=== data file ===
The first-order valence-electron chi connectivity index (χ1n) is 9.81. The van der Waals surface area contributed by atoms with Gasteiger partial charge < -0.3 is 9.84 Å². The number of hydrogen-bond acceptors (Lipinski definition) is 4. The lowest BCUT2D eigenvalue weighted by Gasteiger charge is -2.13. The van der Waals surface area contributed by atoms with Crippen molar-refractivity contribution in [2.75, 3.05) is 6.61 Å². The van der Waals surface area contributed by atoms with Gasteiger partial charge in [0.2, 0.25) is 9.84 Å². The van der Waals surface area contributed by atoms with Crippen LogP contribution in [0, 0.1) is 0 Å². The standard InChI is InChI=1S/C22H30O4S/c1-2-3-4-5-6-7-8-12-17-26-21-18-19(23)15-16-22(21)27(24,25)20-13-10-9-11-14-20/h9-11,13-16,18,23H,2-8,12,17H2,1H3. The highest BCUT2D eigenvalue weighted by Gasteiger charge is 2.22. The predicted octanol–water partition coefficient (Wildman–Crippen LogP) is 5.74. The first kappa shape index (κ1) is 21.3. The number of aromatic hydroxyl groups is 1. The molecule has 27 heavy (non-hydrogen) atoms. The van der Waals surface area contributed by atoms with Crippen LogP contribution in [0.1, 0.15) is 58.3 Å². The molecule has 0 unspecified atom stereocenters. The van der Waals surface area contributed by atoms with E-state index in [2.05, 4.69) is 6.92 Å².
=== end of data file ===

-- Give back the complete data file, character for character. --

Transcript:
The first-order valence-electron chi connectivity index (χ1n) is 9.81. The van der Waals surface area contributed by atoms with Gasteiger partial charge < -0.3 is 9.84 Å². The number of hydrogen-bond acceptors (Lipinski definition) is 4. The lowest BCUT2D eigenvalue weighted by Gasteiger charge is -2.13. The van der Waals surface area contributed by atoms with Crippen molar-refractivity contribution in [2.75, 3.05) is 6.61 Å². The van der Waals surface area contributed by atoms with Gasteiger partial charge in [0.2, 0.25) is 9.84 Å². The van der Waals surface area contributed by atoms with Crippen LogP contribution in [0, 0.1) is 0 Å². The standard InChI is InChI=1S/C22H30O4S/c1-2-3-4-5-6-7-8-12-17-26-21-18-19(23)15-16-22(21)27(24,25)20-13-10-9-11-14-20/h9-11,13-16,18,23H,2-8,12,17H2,1H3. The highest BCUT2D eigenvalue weighted by Gasteiger charge is 2.22. The predicted octanol–water partition coefficient (Wildman–Crippen LogP) is 5.74. The first kappa shape index (κ1) is 21.3. The number of aromatic hydroxyl groups is 1. The molecule has 27 heavy (non-hydrogen) atoms. The van der Waals surface area contributed by atoms with Crippen LogP contribution in [0.1, 0.15) is 58.3 Å². The molecule has 0 unspecified atom stereocenters. The van der Waals surface area contributed by atoms with E-state index in [2.05, 4.69) is 6.92 Å².